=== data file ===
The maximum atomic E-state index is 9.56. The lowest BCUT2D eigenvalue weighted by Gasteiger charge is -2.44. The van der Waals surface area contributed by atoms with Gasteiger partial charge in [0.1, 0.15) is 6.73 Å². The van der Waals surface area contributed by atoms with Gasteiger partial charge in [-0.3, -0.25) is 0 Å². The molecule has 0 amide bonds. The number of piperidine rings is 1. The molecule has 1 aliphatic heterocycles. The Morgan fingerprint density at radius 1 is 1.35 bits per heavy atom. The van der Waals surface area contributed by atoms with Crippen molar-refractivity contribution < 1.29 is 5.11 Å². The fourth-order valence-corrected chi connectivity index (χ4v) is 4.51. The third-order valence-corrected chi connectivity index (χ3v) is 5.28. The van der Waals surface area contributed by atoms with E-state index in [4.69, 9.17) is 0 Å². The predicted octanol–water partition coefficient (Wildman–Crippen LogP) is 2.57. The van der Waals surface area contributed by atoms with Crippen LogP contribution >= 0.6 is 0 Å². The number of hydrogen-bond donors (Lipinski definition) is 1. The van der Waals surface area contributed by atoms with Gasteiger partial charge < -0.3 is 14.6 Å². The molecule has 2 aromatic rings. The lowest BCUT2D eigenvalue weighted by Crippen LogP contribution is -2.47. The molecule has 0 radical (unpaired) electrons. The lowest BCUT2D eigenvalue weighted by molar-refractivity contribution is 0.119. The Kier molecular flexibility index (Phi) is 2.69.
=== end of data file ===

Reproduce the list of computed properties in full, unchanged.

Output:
The maximum atomic E-state index is 9.56. The lowest BCUT2D eigenvalue weighted by Gasteiger charge is -2.44. The van der Waals surface area contributed by atoms with Gasteiger partial charge in [0.1, 0.15) is 6.73 Å². The van der Waals surface area contributed by atoms with Gasteiger partial charge in [-0.3, -0.25) is 0 Å². The molecule has 0 amide bonds. The number of piperidine rings is 1. The molecule has 1 aliphatic heterocycles. The Morgan fingerprint density at radius 1 is 1.35 bits per heavy atom. The van der Waals surface area contributed by atoms with Crippen molar-refractivity contribution < 1.29 is 5.11 Å². The fourth-order valence-corrected chi connectivity index (χ4v) is 4.51. The third-order valence-corrected chi connectivity index (χ3v) is 5.28. The van der Waals surface area contributed by atoms with E-state index in [4.69, 9.17) is 0 Å². The predicted octanol–water partition coefficient (Wildman–Crippen LogP) is 2.57. The van der Waals surface area contributed by atoms with Crippen LogP contribution >= 0.6 is 0 Å². The number of hydrogen-bond donors (Lipinski definition) is 1. The van der Waals surface area contributed by atoms with Gasteiger partial charge < -0.3 is 14.6 Å². The molecule has 2 aromatic rings. The lowest BCUT2D eigenvalue weighted by Crippen LogP contribution is -2.47. The molecule has 0 radical (unpaired) electrons. The lowest BCUT2D eigenvalue weighted by molar-refractivity contribution is 0.119. The Kier molecular flexibility index (Phi) is 2.69.